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NOTEBOOK: Men's Hockey’s Beanpot Hopes Crushed by Special Teams

Face to Face
Junior Alexander Kerfoot and Harvard fell 3-2 in the first Beanpot semifinal on Monday.

BOSTON—The Beanpot, one of the greatest annual traditions in all of college sports, has provided the Hub of Hockey with more than its fair share of history. Yet 63 installments in, Boston’s biggest battle for bragging rights continues to see firsts.

This year, for the first time in Beanpot history, three of the tournament’s four participants entered the first Monday of February ranked among the top 10 teams in the country.

Perhaps even more surprisingly, Cambridge’s lone Beanpot representative was not the side bringing up the rear. In fact, Harvard—which has failed to reach the championship game every year since 2008—entered this year’s tournament with the highest position in the PairWise (fifth) of all four teams.

Right on the Crimson’s tail, however, was Boston College—a program that has brought 19 Beanpot titles back to Chestnut Hill, including five straight from 2010 to 2014 with coach Jerry York at the helm.

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And now the Eagles are after another one.

Propelled by two unanswered power-play goals midway through the second period on Monday, No. 4/4 BC (18-4-4, 10-1-4 Hockey East) marched onto next week’s championship game against Boston University, knocking off the No. 7/7 Crimson (12-5-3, 8-3-3 ECAC) by a score of 3-2. Harvard has now come up short against the Eagles 12 straight times in the Beanpot, a drought that dates back to 1998.

“The group is frustrated because I don’t think we played as well as we know we can play,” Harvard coach Ted Donato ’91 said. “There’s obviously a lot to play for the rest of the way…but at this moment, it doesn’t mean this is any less frustrating.”

NO MAN ADVANTAGE

This year’s edition of the Crimson is built on speed. In fact, Harvard’s high-flying attack entered Monday averaging nearly four goals per contest. But where this speed benefits Coach Donato’s squad most is on the power play, where the Crimson has been scoring at an incredible pace.

Nothing to Show
BC held Jimmy Vesey (19), Kyle Criscuolo (11), and the rest of the Crimson power play unit 0-for-2 on the man advantage.

With a number of shifty forwards at its disposal, Harvard’s power play closed out the month of January ranked second in the country with a 32 percent conversion rate. But on Monday night, York and company gave the unit little to work with.

Despite having surrendered more penalty minutes per game than any team in the nation, the Eagles put the Crimson on the man-up just twice and came away unscathed both times—once late in the first period and again with 6:59 remaining in the third.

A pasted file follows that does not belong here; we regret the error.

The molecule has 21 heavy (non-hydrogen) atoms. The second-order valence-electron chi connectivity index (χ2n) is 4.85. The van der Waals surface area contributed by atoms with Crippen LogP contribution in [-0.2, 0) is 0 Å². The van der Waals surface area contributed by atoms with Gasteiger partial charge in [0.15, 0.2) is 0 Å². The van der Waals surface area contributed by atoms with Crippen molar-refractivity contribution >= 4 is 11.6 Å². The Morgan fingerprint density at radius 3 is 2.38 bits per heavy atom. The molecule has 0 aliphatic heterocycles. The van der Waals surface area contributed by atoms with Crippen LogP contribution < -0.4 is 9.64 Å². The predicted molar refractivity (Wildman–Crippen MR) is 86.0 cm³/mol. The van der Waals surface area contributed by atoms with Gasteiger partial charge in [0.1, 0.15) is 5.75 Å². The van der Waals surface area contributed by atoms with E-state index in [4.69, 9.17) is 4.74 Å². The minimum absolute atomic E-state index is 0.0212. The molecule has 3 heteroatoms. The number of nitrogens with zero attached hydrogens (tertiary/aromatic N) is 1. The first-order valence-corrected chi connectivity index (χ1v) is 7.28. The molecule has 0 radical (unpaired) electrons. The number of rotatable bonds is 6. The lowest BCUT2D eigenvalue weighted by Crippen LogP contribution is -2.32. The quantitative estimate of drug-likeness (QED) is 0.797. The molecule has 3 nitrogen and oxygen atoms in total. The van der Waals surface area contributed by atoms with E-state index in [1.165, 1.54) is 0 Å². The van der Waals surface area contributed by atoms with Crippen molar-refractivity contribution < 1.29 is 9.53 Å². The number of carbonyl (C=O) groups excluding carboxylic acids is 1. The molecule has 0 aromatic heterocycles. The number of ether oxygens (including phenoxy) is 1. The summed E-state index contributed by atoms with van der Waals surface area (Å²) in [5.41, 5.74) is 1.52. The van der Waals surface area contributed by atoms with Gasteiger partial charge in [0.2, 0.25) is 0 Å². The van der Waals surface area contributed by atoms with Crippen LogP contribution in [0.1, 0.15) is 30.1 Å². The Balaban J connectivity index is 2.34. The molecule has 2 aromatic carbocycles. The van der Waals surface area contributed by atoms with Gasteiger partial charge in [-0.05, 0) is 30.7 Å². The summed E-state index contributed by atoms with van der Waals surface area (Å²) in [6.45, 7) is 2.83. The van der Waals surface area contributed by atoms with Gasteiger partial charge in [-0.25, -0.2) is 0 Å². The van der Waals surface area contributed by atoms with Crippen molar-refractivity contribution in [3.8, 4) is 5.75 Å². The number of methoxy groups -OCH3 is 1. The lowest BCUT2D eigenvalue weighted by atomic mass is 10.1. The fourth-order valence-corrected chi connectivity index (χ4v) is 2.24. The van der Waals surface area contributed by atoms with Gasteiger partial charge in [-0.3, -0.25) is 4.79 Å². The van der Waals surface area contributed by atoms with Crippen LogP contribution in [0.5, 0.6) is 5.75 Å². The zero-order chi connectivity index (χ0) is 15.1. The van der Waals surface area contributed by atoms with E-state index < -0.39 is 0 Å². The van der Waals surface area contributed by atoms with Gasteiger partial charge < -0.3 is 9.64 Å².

The latter infraction—a slash called against junior center Austin Cangelosi—offered Harvard, down a goal, a chance to equalize with the clock winding down.

But two minutes later, the Crimson remained stuck on the comeback trail. BC not only killed the penalty—it prevented Harvard from generating a single shot on target.

“We wanted to limit their number of chances, [and] I think we did that,” said York, who just last month became the first hockey coach in Division I history to accumulate 1000 career wins.

“There were only two power plays all night for both teams,” he said. “I didn’t want to get into a special teams game…. I think we did a good job blocking lanes and just being really determined on that penalty kill.”

WE TOO CAN PLAY THAT GAME

The successful penalty kill set the tone for the final stretch, as the Eagles held the Crimson to just one shot for the rest of the game—a turn-around backhander from co-captain Jimmy Vesey with three minutes remaining that was hardly a threat.

But BC won the special teams battle in more than just its own end. In fact, the Eagles beat Harvard at its own game.

Despite entering the game ranked 19th in the country on the power play—17 spots below the Crimson, BC capitalized on two Harvard penalties in the second period to claim the lead for good.

A tripping call against sophomore forward Jake Horton five minutes into the frame gave the Eagles their first man-up chance of the night. And one minute into the ensuing power play, sophomore center Zach Sanford forced a puck under goaltender Merrick Madsen’s left pad from atop the goalmouth to tie the game at two.

Whistled for interference after bumping into a BC skater away from the puck, Clay Anderson gave the Eagles another chance to strike just three minutes later.

And strike, they did. After BC’s power play turned into an effective five-on-three thanks to a broken Alexander Kerfoot stick near the blue line, freshman center Colin White danced past rookie defenseman Adam Baughman and blasted a shot off the glove of Madsen and in from point-blank range.

The goal came with about 30 minutes of hockey still remaining, but junior goaltender Thatcher Demko would not need any further offensive support. After Harvard scored on its first two shots on goal—a Donato breakaway and a Baughman blast—the junior made 21 consecutive saves to return BC to its historically rightful place in the Beanpot championship.

As for Harvard, the wait rolls on.

—Staff writer Jake Meagher can be reached at jake.meagher@thecrimson.com.

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